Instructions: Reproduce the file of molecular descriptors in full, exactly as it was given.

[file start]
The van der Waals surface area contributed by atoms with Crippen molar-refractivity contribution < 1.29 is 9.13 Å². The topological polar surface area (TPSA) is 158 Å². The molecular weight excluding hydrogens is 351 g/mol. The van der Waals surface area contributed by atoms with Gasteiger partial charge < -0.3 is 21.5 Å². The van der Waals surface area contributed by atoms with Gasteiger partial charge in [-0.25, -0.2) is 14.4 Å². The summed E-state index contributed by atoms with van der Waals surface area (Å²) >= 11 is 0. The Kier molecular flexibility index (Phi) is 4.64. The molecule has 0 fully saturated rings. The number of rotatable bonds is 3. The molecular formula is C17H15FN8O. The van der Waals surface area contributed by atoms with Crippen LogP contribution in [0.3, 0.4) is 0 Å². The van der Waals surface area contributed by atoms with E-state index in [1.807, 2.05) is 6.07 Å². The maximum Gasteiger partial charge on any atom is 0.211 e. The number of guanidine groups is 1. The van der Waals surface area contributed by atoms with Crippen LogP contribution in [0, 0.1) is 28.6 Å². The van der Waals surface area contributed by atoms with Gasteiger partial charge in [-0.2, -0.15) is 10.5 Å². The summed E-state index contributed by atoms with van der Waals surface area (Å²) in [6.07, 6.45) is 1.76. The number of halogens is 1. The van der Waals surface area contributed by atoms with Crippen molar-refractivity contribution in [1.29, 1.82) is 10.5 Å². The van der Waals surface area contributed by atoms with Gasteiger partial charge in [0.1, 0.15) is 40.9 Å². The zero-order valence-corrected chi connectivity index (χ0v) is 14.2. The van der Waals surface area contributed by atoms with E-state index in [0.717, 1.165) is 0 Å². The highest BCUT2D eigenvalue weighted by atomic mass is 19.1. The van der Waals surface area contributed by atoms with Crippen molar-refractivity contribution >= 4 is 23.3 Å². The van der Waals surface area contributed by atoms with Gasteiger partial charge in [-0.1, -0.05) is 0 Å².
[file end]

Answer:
The van der Waals surface area contributed by atoms with Crippen molar-refractivity contribution < 1.29 is 9.13 Å². The topological polar surface area (TPSA) is 158 Å². The molecular weight excluding hydrogens is 351 g/mol. The van der Waals surface area contributed by atoms with Gasteiger partial charge < -0.3 is 21.5 Å². The van der Waals surface area contributed by atoms with Gasteiger partial charge in [-0.25, -0.2) is 14.4 Å². The summed E-state index contributed by atoms with van der Waals surface area (Å²) >= 11 is 0. The Kier molecular flexibility index (Phi) is 4.64. The molecule has 0 fully saturated rings. The number of rotatable bonds is 3. The molecular formula is C17H15FN8O. The van der Waals surface area contributed by atoms with Crippen LogP contribution in [0.3, 0.4) is 0 Å². The van der Waals surface area contributed by atoms with E-state index in [1.807, 2.05) is 6.07 Å². The maximum Gasteiger partial charge on any atom is 0.211 e. The number of guanidine groups is 1. The van der Waals surface area contributed by atoms with Crippen LogP contribution in [0, 0.1) is 28.6 Å². The van der Waals surface area contributed by atoms with Gasteiger partial charge in [-0.2, -0.15) is 10.5 Å². The summed E-state index contributed by atoms with van der Waals surface area (Å²) in [6.07, 6.45) is 1.76. The number of halogens is 1. The van der Waals surface area contributed by atoms with Crippen molar-refractivity contribution in [1.29, 1.82) is 10.5 Å². The van der Waals surface area contributed by atoms with Gasteiger partial charge in [0.1, 0.15) is 40.9 Å². The zero-order valence-corrected chi connectivity index (χ0v) is 14.2. The van der Waals surface area contributed by atoms with E-state index in [0.717, 1.165) is 0 Å². The highest BCUT2D eigenvalue weighted by atomic mass is 19.1. The van der Waals surface area contributed by atoms with Crippen molar-refractivity contribution >= 4 is 23.3 Å². The van der Waals surface area contributed by atoms with Gasteiger partial charge in [-0.1, -0.05) is 0 Å².